Apropos of nothing, but I was re-reading the later stages of Unintended Consequences recently, and as I have more time to think about it, I’m more open to certain end-game scenarios in A Song of Ice and Fire.
At the time I wrote the essay, I was assuming Jaime as the valonqar. I didn’t argue it in as many words in the essay, but that was my assumption at the time. What I was picturing was that he’d be the one to kill Cersei in order to stop her from blowing shit up, but that he’d also survive the series and get on with his life with Brienne. In this scenario, his killing Cersei would be sufficient to keep King’s Landing in one piece, and the new monarch (I was presuming Daenerys) would release him from his Kingsguard vows. I was picturing a trial, in which Dany was looking for an excuse to have him executed but ultimately admits: oh, right, my daddy was a menace and this guy’s a national hero. Off you go, Ser Jaime!
And I’m not retracting anything I wrote in the essay, as I didn’t go into detail about what I pictured for the process of getting to the endgame. But I did sort of have a loosely-structured process in my head at the time.
Since then, I have changed my mind about the valonqar prophecy. I’m thinking now it’ll be Loras Tyrell who does the deed, but I’m open to other ideas. (Especially if TV!Loras doesn’t make it through Season 6. He’s on my Death List, but I’m hoping to be proven wrong.) And now that I’ve gotten past that hurdle of Jaime coming back to King’s Landing to kill his sister, I’m a lot more open to scenarios in which King’s Landing doesn’t survive the series. I’m still deeply skeptical of Chekhov’s Wildfire, but I’m much more open to, let’s say, dragon fire being more of a problem than Dany expects it to be. For instance, on the show Dany has a vision of walking through the throne room in the Red Keep, in which snow is falling to the floor because part of the roof has been taken off. That’s probably leading to something, but it falls somewhat short of King’s Landing getting burned to ash because Tyrion left a metric ton of wildfire still sitting around below the city. I’m open to the idea of the capital getting partially destroyed by dragon warfare, and the remainder being unusable as the political center of Westeros.
I’m open to this level of destruction happening in King’s Landing if Jaime isn’t there to get caught in it.
Mostly, though, because I am a Jaime/Brienne enthusiast who believes they will have a sweet ending, I have to be open to an endgame with a decentralized power structure. As part of my argument of them being together at the end, I’m assuming Jaime will be released from his Kingsguard vows. His job with the KG is an interesting obstacle, but not an insurmountable one. There is precedent for releasing a KG knight from his duties, but then, in Jaime’s case, the question is how he gets released from his vows without also getting executed or forced into the Night’s Watch. In which case, I can make the argument that Daenerys could be convinced to give him a fair trial, for PR purposes if nothing else, and ultimately give him his freedom.
Realistically, though? It’s easier to believe he’ll be released from his Kingsguard vows if the Kingsguard no longer exists because there’s no monarch to protect. In this scenario, Dany may be dead or she may occupy a place of lesser power, like Lady of Dragonstone or something, and Westeros becomes a confederation of autonomous provinces. Sort of like how it was before Aegon the Conqueror and his sisters showed up, except it would be a friendlier, more balanced confederation with just enough inter-dependence to keep everyone from trying to invade everyone else, so it wouldn’t be so vulnerable to another conqueror coming along. Dany’s dragons would probably be dead, in this arrangement.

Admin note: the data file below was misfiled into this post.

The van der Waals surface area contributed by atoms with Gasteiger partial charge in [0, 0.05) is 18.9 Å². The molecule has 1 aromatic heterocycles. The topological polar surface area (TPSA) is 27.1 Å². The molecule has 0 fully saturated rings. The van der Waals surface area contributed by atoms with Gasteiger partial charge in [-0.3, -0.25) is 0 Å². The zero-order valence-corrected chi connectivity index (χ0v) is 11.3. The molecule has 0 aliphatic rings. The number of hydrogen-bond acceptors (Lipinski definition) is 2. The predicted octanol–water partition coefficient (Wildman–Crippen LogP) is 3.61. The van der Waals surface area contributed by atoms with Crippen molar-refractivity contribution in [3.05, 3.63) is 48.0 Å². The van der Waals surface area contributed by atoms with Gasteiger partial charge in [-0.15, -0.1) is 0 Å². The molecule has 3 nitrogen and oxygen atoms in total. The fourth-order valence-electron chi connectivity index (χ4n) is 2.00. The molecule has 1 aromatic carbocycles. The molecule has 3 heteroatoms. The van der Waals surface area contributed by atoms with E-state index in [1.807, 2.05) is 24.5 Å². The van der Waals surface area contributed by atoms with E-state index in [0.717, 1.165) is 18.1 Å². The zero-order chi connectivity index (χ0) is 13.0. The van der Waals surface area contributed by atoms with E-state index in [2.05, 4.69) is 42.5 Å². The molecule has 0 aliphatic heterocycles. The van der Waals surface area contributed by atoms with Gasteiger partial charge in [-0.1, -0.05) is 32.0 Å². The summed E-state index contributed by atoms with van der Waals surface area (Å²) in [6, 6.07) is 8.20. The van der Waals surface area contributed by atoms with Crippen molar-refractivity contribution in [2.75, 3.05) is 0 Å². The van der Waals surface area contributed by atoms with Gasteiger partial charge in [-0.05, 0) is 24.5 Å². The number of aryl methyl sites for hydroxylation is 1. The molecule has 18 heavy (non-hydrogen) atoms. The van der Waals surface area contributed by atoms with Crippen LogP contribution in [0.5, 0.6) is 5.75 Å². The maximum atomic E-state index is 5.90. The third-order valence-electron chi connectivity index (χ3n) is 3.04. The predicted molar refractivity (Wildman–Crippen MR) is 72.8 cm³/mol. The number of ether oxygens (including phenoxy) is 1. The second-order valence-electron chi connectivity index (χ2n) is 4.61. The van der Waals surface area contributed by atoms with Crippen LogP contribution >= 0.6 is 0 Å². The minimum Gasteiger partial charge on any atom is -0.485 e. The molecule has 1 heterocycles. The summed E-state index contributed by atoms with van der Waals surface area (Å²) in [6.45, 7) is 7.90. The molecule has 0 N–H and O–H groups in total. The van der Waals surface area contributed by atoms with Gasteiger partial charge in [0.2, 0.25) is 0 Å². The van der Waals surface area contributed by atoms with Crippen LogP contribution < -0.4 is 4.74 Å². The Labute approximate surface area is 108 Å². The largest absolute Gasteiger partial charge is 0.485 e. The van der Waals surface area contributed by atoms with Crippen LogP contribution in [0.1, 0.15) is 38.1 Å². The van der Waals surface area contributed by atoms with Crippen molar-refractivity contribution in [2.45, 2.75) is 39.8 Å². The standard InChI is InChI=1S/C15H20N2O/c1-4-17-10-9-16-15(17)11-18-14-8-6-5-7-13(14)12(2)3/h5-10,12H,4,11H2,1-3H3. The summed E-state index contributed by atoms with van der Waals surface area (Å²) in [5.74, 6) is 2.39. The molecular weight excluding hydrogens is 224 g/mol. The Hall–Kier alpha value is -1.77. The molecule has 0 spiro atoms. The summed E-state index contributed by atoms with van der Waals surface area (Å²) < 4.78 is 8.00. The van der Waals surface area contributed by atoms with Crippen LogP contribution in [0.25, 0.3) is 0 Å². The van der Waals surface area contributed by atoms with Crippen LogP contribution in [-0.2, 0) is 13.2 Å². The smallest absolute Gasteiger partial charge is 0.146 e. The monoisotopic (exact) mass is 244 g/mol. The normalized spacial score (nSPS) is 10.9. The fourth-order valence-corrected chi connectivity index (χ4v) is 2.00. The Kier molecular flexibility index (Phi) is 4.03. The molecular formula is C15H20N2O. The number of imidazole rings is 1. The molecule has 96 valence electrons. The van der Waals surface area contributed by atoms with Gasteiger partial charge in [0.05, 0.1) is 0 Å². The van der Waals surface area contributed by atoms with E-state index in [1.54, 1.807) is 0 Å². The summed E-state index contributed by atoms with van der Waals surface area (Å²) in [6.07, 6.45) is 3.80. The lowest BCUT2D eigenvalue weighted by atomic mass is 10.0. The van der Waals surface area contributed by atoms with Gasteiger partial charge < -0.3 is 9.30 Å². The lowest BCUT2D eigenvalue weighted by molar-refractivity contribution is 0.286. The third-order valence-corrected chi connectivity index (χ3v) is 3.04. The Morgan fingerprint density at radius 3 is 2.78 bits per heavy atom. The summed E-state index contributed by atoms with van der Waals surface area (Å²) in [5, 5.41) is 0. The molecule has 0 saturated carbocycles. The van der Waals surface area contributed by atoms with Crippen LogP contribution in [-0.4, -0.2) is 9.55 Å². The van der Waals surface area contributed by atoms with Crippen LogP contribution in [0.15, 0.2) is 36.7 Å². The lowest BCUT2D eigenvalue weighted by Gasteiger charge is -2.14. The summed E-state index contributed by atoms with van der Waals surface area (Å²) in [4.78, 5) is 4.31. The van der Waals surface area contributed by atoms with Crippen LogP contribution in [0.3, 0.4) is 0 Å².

(I’d recommend partitioning the Riverlands between its neighbors, and annexing the Iron Islands into the Westerlands, maybe keeping Theon and Asha Greyjoy in place as advisors and figureheads, but realistically the isles would be governed from Lannisport. The Riverlands would be divvied up between the Reach, Westerlands, North and Vale, and while I’m on the subject, just remove the Brackens and Blackwoods from power altogether. They’ve caused enough trouble already. Also, this is why you should not let me occupy a position of political responsibility. I just fuck everything up.)
Then there’s the question of what role Jaime would play in the new power structure. I’m fuzzy on this, as Jaime doesn’t seem to be attached to any geographical location; he’s happiest wherever his family is, and as his family falls apart, he becomes less invested in any particular place. Then again, Brienne doesn’t seem all that attached to Evenfall, either; she goes wherever her vows take her. I’ve seen some evidence of the novels foreshadowing a king-like role for Jaime, and I can see him as the new King of the West, especially with Tyrion as his Hand, but they’ll always have Evenfall.
The long and short of it is that I’m much more willing to consider the Seven Kingdoms losing their central leadership, precipitated by King’s Landing going kablooey, if Jaime is not there to get caught in the dragon fire. Last we saw of him in Feast and Dance, I don’t think Jaime even wanted to kill his sister. He simply wanted nothing to do with her anymore. I think it’s entirely plausible that Jaime does not return to the capital for the rest of the series. Especially if he sticks with Brienne. They can easily stay occupied in other parts of the realm.